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Old 09-20-2013, 04:33 AM   #29
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I have to echo what others have said, IMO a DP is easier to drive because you just get a smoother ride. Plus it's not nearly as affected by hills and wind. The extra weight makes it much more stable in wind.
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Old 09-20-2013, 06:45 AM   #30
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The dilemma I have found is mostly from the other thread in here about Air Brakes.
See, my main concern is that there are times I may need someone with me to drive the motorhome. Perhaps I have one too many at the game, perhaps I sprain an ankle while four-wheeling. This is not a common occurrence or even anything I am counting on. But I do need to prepare for the possibility.
It sounds as if there is a bit of a learning curve with a diesel pusher and it's braking system that might make it difficult for the average Joe to drive it at a moments notice.
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Old 09-20-2013, 03:10 PM   #31
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Gas vs diesel

Just remember most gas coaches do not require any special drivers license endorsement where as a diesel will most likely (legally) require air brake and transport truck driver type of license(A) in Ontario.
If your wife desires to drive she will need licensing as well.
Thats what stopped me from going the pusher route as well as approx $100,000 more for new coach and more complicated maintenance.

PS I have no complaints as to comfort of driving our new 2013 gas coach
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Old 09-20-2013, 04:03 PM   #32
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I see a lot of people on here that are adamant that you have to knjow about air brakes and air brake maintenance before driving them. I understand that some states and countries make you take an air brake test. I really do not understand why. Unless it is a requirement of to get a license to drive your MH I think the only thing you really need to know about Air brake maintenance is where is a good garage to get that work done and do you need a small bank loan to pay for it. I cannot imagine many people that do their own air brake maintenance. I never intend to and do not really see a reason to know how to.
You don't need to know how it works, or how to do your own maintenance in order to get your rig to stop with air brakes. You have a somewhat valid point there. BUT, you SHOULD know the basics of how it works.

It's important to know that air brakes are different from hydraulic brakes in some key areas. Hydraulic brakes are a sealed system with a fixed amount of fluid, where your braking technique doesn't have much impact. For example, you can pump your brakes all you want and it doesn't make any difference, in fact it can help to build pressure if you have certain failures. But if you pump air brakes you will quickly run out of air. ALL air brake drivers should know the basics of needing air pressure, know that there is a compressor that builds pressure, know how to read the air gauge, and how to run basic tests to check for leaks and proper compressor operation. You don't need to know how to repair them, but you should know the basics so you know what to do and not to do to keep you out of trouble, and how to get out of it if there is trouble.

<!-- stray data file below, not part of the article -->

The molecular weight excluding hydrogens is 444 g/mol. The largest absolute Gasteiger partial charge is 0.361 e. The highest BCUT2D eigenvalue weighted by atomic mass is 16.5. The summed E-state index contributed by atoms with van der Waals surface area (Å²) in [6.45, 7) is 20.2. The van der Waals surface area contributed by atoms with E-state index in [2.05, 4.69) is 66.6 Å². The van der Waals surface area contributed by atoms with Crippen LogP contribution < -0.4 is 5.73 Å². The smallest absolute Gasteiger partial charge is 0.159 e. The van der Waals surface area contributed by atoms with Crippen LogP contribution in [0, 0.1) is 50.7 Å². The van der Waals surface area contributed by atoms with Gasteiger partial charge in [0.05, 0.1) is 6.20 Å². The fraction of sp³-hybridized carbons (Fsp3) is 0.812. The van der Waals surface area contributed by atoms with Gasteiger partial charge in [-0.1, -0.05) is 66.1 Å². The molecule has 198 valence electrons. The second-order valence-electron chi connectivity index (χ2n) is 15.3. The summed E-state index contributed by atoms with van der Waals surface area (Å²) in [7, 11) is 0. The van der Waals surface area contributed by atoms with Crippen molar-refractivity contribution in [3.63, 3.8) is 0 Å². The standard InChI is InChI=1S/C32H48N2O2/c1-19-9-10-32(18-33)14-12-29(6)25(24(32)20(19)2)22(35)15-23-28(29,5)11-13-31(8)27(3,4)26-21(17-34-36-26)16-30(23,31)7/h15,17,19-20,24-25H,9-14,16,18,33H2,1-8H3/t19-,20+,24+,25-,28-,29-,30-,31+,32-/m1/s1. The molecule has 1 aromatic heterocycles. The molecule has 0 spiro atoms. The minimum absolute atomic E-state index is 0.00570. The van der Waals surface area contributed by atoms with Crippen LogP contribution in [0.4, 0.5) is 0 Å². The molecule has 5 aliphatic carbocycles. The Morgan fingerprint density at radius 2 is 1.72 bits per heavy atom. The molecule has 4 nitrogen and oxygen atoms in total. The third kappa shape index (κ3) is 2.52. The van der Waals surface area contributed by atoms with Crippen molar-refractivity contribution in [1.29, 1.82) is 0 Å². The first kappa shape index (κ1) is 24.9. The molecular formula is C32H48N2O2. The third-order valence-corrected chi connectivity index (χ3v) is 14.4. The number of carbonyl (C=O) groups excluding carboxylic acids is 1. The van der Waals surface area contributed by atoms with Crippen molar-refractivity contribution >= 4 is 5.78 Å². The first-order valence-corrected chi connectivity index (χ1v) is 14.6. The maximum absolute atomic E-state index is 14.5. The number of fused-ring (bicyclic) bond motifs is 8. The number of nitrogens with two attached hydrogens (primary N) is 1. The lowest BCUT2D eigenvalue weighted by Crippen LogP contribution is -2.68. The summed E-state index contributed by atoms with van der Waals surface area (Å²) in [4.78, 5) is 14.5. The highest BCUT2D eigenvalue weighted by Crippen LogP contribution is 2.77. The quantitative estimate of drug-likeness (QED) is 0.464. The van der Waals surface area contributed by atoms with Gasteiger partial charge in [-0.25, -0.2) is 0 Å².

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It sounds as if there is a bit of a learning curve with a diesel pusher and it's braking system that might make it difficult for the average Joe to drive it at a moments notice.
It sounds worse than it is. It's not a difficult learning curve, it's just a bit different. It will take a couple stops to get comfortable with the feel of the brakes, and a few turns to figure out the way it tracks. Your stand in driver won't have a difficult time as long as you are still in a good enough shape to determine that things are working correctly, and can give some quick pointers (don't pump brakes, here's how to control the engine/exhaust brake, swing wide and turn later since you're on top of and not behind the front wheels.) If your stand-in isn't familiar with driving a motorhome, the learning curve dealing with the gas/diesel differences will pale compared to dealing with properly maneuvering a large box down the road for the first time (which is an issue regardless of gas or diesel.)
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Old 09-20-2013, 04:24 PM   #33
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The dilemma I have found is mostly from the other thread in here about Air Brakes.
See, my main concern is that there are times I may need someone with me to drive the motorhome. Perhaps I have one too many at the game, perhaps I sprain an ankle while four-wheeling. This is not a common occurrence or even anything I am counting on. But I do need to prepare for the possibility.
It sounds as if there is a bit of a learning curve with a diesel pusher and it's braking system that might make it difficult for the average Joe to drive it at a moments notice.